This Day in History – February 25 – Hijinx, Humor, and Insight


NewsWhistle is pleased to feature Gary Jenneke’s “This Day In History” column.

You can read the original at Gary’s THIS DAY IN HISTORY blog — or scroll down to enjoy Gary’s unique look at life’s comings and goings.




1941 – The February Strike in Amsterdam.

Appalled by the German occupiers’ persecution of Dutch Jews, first the city’s tram drivers went on strike, followed by other trade unions, and ultimately the general populace. Of course the strike effort was eventually quelled, and many leaders  were executed or sent to concentration camps.

An honorable, brave and desperate grasp for light in an otherwise dark period.


1947 – The State of Prussia is dissolved.


In existence since 1525, Prussia became part of Germany after the German Unification Wars of 1866 and 1871. Many inside Germany blamed Prussia for encouraging the militarism and blind obedience that helped the Nazis gain power.

From “The formal abolition of Prussia (German: Abschaffung von Preußen) occurred on 25 February 1947, by the doing of the Allied Control Council. Control Council Law No. 46: The Prussian State which from early days has been a bearer of militarism and reaction in Germany has de facto ceased to exist.”

About time.


1964 – Muhammad Ali, then known as Cassius Clay, defeats Sonny Liston for the title of Heavyweight Champion of the World.

Darrold and I were buddies, radiomen aboard the USS Jason. Following weeks of pre-fight hype, we became convinced the young challenger was going to defeat Liston. Odds against Clay/Ali were around 10-1, too good to pass up.

Some backstory. In radio school we were warned we would probably not be well liked once out in the fleet. Radiomen were privy to sensitive and secret information that would be desired by our shipmates but could not be shared. Also our communication jobs were considered essential so we were granted special privileges, like being able to go to the front of the chow line, or more relaxed liberty hours. We were told to not abuse those privileges and to stow any cockiness. Those last bits of advice were generally ignored by most radiomen.

When Clay/Ali came onto the scene, Darrold and I immediately embraced him. Emulating our new hero, we became even cockier. Receiving odds anywhere from 5-1 to 10-1 we still found those willing to bet against us. I think some just wanted to shut us up.

This was back when a heavyweight fight was still one of the biggest sporting events of the year. The night of the fight, aboard the Jason, clumps of sailors were gathered around transistor radios throughout the ship. About a dozen of us radiomen were jammed into the radio shack listening to the best radio the defense budget could buy.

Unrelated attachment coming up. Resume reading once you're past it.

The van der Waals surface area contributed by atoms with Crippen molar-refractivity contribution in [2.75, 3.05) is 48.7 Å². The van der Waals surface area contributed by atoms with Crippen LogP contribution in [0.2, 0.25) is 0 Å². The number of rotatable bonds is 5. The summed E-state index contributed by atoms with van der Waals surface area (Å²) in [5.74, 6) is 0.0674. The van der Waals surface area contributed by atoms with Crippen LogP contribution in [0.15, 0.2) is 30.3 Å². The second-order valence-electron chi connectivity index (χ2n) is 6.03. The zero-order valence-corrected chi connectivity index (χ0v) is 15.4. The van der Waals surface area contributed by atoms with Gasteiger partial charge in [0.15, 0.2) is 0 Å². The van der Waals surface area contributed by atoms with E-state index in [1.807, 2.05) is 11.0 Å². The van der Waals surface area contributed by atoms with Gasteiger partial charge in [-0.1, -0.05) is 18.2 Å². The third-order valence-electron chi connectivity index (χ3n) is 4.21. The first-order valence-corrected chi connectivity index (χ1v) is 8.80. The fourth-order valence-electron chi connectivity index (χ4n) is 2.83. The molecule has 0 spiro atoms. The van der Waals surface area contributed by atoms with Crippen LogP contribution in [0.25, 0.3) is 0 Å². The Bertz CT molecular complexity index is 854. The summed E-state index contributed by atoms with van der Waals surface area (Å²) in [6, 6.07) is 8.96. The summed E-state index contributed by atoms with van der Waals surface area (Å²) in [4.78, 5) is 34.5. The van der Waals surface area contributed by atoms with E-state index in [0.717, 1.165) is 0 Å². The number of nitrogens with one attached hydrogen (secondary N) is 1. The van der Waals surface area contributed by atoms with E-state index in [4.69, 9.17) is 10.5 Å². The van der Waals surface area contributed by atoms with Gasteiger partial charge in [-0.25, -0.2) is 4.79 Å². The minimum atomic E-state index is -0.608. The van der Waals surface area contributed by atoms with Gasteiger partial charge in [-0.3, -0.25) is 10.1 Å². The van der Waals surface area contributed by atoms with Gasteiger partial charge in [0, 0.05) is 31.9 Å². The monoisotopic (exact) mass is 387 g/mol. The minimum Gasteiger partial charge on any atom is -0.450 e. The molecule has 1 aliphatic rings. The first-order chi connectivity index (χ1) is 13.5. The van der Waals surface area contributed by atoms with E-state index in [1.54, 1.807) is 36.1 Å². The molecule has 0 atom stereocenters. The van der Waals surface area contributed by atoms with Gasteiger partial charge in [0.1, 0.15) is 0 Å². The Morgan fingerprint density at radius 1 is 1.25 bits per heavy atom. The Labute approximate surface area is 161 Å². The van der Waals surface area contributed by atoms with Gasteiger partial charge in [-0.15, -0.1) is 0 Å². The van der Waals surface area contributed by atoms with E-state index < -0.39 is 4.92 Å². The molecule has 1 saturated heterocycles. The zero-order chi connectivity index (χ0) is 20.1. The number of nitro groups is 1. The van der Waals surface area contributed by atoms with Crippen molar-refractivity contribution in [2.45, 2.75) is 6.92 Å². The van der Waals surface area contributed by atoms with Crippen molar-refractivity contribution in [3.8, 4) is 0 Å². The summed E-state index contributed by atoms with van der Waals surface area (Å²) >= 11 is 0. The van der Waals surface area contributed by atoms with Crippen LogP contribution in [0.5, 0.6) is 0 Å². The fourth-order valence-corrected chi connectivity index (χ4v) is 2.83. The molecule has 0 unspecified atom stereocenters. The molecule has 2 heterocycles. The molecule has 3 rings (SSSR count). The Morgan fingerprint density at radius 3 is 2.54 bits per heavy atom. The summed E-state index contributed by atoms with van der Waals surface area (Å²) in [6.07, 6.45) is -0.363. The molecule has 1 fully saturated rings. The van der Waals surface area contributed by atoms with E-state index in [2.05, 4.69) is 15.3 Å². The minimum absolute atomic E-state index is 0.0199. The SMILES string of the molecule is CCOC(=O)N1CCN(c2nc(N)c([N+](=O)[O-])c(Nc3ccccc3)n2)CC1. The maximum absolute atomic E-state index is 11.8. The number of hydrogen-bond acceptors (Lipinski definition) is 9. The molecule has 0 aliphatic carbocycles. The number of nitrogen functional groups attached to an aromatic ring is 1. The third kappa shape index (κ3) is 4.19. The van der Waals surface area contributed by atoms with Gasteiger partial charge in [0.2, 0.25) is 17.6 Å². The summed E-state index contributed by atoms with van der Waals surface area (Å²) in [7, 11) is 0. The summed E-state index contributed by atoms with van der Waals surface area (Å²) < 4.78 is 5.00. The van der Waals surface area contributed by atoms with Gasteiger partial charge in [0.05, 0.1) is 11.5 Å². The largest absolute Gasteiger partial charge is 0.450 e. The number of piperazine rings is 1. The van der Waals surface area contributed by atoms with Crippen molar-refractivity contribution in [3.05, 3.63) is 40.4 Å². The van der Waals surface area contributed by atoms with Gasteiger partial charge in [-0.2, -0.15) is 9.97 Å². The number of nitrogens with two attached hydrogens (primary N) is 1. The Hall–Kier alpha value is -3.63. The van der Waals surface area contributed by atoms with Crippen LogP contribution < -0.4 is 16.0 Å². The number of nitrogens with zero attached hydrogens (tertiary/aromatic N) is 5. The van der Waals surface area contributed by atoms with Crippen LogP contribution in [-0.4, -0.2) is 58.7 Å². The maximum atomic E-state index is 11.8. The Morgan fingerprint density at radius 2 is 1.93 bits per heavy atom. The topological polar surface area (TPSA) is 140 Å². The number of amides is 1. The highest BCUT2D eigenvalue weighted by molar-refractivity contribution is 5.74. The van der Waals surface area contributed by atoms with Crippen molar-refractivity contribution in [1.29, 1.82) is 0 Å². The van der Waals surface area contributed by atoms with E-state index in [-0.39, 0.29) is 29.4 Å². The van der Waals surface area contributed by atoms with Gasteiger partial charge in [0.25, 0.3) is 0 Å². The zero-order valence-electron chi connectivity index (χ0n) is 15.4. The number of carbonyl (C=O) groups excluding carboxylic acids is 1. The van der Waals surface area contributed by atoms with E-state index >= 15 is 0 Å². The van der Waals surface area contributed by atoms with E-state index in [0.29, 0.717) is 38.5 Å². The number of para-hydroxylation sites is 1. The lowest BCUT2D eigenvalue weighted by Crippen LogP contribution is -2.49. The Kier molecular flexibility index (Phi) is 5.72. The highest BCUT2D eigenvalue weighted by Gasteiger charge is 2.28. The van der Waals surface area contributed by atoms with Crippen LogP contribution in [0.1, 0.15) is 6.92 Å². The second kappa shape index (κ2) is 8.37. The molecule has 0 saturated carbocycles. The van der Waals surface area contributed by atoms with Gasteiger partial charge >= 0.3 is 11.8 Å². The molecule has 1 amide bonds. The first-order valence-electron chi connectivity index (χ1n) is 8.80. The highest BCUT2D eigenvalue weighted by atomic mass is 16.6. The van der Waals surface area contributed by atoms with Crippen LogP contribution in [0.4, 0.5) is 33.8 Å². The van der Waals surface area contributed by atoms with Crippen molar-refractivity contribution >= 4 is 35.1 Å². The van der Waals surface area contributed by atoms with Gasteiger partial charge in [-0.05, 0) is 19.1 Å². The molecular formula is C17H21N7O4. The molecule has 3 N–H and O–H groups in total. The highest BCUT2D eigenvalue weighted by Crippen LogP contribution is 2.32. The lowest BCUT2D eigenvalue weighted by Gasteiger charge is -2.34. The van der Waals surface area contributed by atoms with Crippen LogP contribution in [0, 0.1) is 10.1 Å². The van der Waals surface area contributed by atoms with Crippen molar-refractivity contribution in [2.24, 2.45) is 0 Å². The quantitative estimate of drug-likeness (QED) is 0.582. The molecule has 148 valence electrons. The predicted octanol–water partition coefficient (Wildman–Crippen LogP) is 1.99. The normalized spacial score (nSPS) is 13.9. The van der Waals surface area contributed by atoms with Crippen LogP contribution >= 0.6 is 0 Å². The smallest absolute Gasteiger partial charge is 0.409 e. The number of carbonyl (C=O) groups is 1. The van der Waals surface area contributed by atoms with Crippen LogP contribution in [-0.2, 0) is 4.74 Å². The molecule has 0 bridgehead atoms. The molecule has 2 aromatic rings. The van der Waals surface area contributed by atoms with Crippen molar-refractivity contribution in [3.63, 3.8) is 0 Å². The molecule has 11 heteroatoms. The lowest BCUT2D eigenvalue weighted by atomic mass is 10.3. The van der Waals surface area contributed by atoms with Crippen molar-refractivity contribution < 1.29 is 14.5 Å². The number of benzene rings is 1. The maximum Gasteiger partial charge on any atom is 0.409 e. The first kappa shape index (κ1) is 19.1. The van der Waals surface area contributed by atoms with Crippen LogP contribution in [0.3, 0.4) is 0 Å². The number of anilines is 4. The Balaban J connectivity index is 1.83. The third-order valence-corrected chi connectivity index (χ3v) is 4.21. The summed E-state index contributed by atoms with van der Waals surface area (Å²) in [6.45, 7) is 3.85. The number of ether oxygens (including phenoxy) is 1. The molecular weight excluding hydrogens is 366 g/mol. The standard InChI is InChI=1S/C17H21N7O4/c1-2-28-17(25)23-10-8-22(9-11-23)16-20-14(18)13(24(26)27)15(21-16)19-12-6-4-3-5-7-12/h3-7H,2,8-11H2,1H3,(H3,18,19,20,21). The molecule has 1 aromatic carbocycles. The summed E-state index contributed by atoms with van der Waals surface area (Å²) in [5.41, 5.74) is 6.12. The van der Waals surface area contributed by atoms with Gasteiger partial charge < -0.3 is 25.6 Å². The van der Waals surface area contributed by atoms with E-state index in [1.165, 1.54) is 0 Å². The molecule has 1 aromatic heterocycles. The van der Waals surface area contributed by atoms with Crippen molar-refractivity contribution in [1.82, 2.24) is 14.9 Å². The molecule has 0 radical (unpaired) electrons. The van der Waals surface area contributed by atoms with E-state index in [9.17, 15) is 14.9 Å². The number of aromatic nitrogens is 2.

Well, you know history. The next day, pockets full of cash, brazenly walking to the head of chow line, we were lucky to escape the same beating Liston had received. Not so oddly, other than Darrold, I have not kept in contact with anyone from the Jason.

I remained an admirer of Muhammad Ali throughout my life and consider him one of the greatest Americans of my lifetime.



1591 – Friedrich Spee.


A favorite activity of the 17th century was the burning alive of suspected witches. A German born priest, Spee was a Jesuit who was among the first to speak out against the witchcraft hysteria. He also argued against torture as a way of obtaining the truth.

A raft of sanity in a turbulent sea of fear. We soon may be in need of another von Spee.


1919 – Monte Irvin – 1921 – Andy Pafko.

One black, one white. Both were Major League baseball players. Pafko, a four-time All Star from the tiny town of Boyceville, Wisconsin, played professional baseball throughout the war years of 1941-45.

Irvin, a star in the Negro Leagues, was one of the first black players in the big leagues. During WWII he was with the U.S. Army at the Battle of the Bulge.

A line from a song we sang in grade school was ”And crown thy good with brotherhood from sea to shining sea!” Good little American that I was in third grade, I bought it.



At various junctures of his life, Gary has been an indifferent grade school student, poor high school student, good Navy radioman, one-time hippie, passable college student, inveterate traveler, dedicated writer, miscast accountant (except for one interesting stint at a Communist café), part-time screenwriting teacher, semi-proud veteran, unsuccessful retiree and new blogger.

You can reach him at



The above information was sourced from the following sites and newspapers:


State of Prussia –

Monte Irvin & Andy Pafko – Baseball-Reference.comGlove Stories – Dave Kindred

We’d also like to thank the following photographers and videographers for the use of their images:

* Lead-In Image (Muhammed Ali Way) – Henk Vrieselaar / – “NEW YORK CITY, USA – JUNE 08 2016 – New York City renames Manhattan Street in Muhammed Ali Way near Madison Square Garden in New York City, USA.”

* February Strike (video clip) – Book TV, C-Span 2 /The Film Archives /

* A Prussian Flag – Dawid Lech /

* Friederich Spee Stamp (“Germany – Circa 1991”) – Boris15 /

* Muhammad Ali (video clip) – ESPN / MIchel Bresson /

* Monte Irvin (video clip) – American Veterans Center /

* Andy Pafko (video clip) – Nate Johnson /

* Outro (Man-In-Museum Cartoon) – SkyPics Studio /